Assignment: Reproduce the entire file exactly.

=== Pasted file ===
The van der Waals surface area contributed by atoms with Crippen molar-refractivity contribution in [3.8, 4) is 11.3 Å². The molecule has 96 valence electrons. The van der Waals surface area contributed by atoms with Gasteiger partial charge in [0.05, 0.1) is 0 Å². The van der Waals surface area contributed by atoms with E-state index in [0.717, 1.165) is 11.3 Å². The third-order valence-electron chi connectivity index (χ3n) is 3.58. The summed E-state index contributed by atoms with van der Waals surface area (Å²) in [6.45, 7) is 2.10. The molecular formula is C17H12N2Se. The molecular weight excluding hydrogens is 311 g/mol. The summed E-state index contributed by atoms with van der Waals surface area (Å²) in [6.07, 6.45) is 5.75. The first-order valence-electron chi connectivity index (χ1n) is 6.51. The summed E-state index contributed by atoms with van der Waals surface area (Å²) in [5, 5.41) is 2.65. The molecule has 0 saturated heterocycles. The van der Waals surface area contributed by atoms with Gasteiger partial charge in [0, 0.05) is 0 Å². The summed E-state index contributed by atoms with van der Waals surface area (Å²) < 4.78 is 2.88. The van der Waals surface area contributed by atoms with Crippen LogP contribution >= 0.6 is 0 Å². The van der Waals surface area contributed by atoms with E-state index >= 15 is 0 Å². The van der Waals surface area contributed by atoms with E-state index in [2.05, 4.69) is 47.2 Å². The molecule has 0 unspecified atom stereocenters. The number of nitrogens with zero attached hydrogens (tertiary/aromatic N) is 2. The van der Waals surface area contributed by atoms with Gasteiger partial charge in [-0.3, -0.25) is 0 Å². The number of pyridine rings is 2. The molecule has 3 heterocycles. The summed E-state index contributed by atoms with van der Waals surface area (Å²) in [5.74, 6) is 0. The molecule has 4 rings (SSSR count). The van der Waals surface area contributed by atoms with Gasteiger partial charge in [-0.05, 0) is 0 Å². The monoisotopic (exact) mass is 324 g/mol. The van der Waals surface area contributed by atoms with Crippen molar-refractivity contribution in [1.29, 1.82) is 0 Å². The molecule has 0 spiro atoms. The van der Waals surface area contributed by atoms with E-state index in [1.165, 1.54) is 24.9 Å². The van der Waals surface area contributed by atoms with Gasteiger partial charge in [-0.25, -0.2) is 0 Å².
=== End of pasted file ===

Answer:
The van der Waals surface area contributed by atoms with Crippen molar-refractivity contribution in [3.8, 4) is 11.3 Å². The molecule has 96 valence electrons. The van der Waals surface area contributed by atoms with Gasteiger partial charge in [0.05, 0.1) is 0 Å². The van der Waals surface area contributed by atoms with E-state index in [0.717, 1.165) is 11.3 Å². The third-order valence-electron chi connectivity index (χ3n) is 3.58. The summed E-state index contributed by atoms with van der Waals surface area (Å²) in [6.45, 7) is 2.10. The molecular formula is C17H12N2Se. The molecular weight excluding hydrogens is 311 g/mol. The summed E-state index contributed by atoms with van der Waals surface area (Å²) in [6.07, 6.45) is 5.75. The first-order valence-electron chi connectivity index (χ1n) is 6.51. The summed E-state index contributed by atoms with van der Waals surface area (Å²) in [5, 5.41) is 2.65. The molecule has 0 saturated heterocycles. The van der Waals surface area contributed by atoms with Gasteiger partial charge in [0, 0.05) is 0 Å². The summed E-state index contributed by atoms with van der Waals surface area (Å²) < 4.78 is 2.88. The van der Waals surface area contributed by atoms with Crippen LogP contribution >= 0.6 is 0 Å². The van der Waals surface area contributed by atoms with E-state index >= 15 is 0 Å². The van der Waals surface area contributed by atoms with E-state index in [2.05, 4.69) is 47.2 Å². The molecule has 0 unspecified atom stereocenters. The number of nitrogens with zero attached hydrogens (tertiary/aromatic N) is 2. The van der Waals surface area contributed by atoms with Gasteiger partial charge in [-0.3, -0.25) is 0 Å². The number of pyridine rings is 2. The molecule has 3 heterocycles. The summed E-state index contributed by atoms with van der Waals surface area (Å²) in [5.74, 6) is 0. The molecule has 4 rings (SSSR count). The van der Waals surface area contributed by atoms with Gasteiger partial charge in [-0.05, 0) is 0 Å². The monoisotopic (exact) mass is 324 g/mol. The van der Waals surface area contributed by atoms with Crippen molar-refractivity contribution in [1.29, 1.82) is 0 Å². The molecule has 0 spiro atoms. The van der Waals surface area contributed by atoms with E-state index in [1.165, 1.54) is 24.9 Å². The van der Waals surface area contributed by atoms with Gasteiger partial charge in [-0.25, -0.2) is 0 Å².